Licence-plate cameras to trap criminals
IRISH criminals, be warned: your number could soon be up. Gardai are planning to introduce new road cameras capable of scanning licence-plate numbers and matching them to people wanted for crimes.
The Automatic Number Plate Recognition (ANPR) devices will be linked to computers storing police and court records and will alert officers if a criminal’s car is identified.
The cameras can read numbers even when cars are moving at high speed and can process up to 3,000 plates an hour.
The checks are carried out almost instantaneously and police alerted within seconds.
In a number of countries, they have already been used to catch drug dealers and thieves as well as people who have failed to pay parking or court fees. A spokesman for the gardai said plans to install the equipment were at the “early stages”. A garda working group has been established to advise on what devices could be matched to technology already in use in Ireland such as that being developed to automate the penalty points system.
The cameras can be operated from the side of the road or fitted to police cars. In Ireland, they are likely to be used at ports and along the border to help prevent the exportation of stolen cars.
In Britain, ANPR cameras have been used by police forces in pilot tests and have proved so successful that the government plans to extend use nationwide at a cost of £15m (€21.5m).
Recent figures showed that during a 12-month period, police in 23 force areas made nearly 13,500 arrests for a wide range of offences using the cameras. The arrest rate was more than nine times the national average.
Police intercept teams stopped 180,000 vehicles, recovered 1,152 stolen ones, found stolen goods worth more than £640,000 and drugs valued at £380,000. They found 13 firearms and 266 offensive weapons. Most of the arrests were for driving offences, more than 2,000 were for theft and burglary and the rest were for vehicle theft and drug offences.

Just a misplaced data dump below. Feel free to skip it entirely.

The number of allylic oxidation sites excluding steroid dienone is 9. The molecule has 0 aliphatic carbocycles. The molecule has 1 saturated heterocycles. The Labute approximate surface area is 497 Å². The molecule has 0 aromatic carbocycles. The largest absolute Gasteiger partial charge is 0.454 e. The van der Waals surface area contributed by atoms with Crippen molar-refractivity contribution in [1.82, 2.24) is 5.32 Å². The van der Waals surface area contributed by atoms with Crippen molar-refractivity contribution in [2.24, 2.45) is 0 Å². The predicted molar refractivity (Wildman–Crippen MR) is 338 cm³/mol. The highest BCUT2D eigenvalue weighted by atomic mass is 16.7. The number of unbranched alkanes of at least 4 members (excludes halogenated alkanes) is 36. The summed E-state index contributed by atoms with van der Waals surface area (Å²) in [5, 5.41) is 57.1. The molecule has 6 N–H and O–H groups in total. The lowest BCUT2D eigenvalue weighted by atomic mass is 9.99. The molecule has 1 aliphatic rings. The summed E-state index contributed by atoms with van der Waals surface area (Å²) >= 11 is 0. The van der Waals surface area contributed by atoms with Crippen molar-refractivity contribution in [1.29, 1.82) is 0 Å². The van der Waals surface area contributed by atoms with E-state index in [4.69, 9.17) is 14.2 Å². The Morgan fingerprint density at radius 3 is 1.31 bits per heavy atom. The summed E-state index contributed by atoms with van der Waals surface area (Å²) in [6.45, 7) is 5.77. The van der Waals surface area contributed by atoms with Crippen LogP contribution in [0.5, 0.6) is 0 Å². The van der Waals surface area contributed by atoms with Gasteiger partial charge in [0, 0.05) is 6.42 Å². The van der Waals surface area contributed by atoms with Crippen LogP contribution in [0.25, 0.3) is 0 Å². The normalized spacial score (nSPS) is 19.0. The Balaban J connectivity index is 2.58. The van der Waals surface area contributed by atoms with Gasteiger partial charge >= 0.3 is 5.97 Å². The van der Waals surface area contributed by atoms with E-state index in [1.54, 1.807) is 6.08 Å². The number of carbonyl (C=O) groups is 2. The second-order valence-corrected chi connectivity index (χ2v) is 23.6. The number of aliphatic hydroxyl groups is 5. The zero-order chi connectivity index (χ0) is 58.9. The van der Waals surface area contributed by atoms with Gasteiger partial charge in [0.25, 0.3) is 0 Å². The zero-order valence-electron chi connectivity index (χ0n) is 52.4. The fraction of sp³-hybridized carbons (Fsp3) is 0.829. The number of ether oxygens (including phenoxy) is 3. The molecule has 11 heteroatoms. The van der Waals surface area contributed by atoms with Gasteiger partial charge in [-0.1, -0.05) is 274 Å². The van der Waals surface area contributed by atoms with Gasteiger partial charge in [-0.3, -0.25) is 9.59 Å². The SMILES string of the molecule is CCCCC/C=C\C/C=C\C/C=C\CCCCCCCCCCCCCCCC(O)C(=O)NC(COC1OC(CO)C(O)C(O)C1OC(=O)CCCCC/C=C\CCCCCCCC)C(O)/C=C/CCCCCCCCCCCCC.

David Blunkett, Britain’s home secretary, said the cameras were a “powerful tool” in the fight against crime. But civil rights movements in Britain have complained the new technology further advances a “Big Brother-style society” in which every move is monitored. Police have countered that only those suspected of committing a crime are stopped and therefore innocent people have nothing to fear.
The system works by sending the car’s information to databases held by the courts, the police and the country’s vehicle licensing authority. The technology can also be attached to speed cameras, immediately identifying the owner of the car and starting the process of sending out a ticket.
Conor Faughnan, of the Automobile Association (AA), said: “People can argue that they shouldn’t have to live their lives with police looking over their shoulder and this is what these cameras do. It’s almost like allowing your home to be searched for no reason. You may have nothing to hide, but that doesn’t mean you would want to let them look.”
It is known, however, that the garda Pulse computer system already allows officers to run checks on car number plates. Any such cameras could be linked into this system.
The Department of Transport is also planning to introduce privately run speed cameras throughout the country. It has yet to invite tenders for the project, but it may have the option of using cameras that incorporate ANPR technology. Legislation currently going through the Dail will allow private operators to be involved in maintaining the cameras.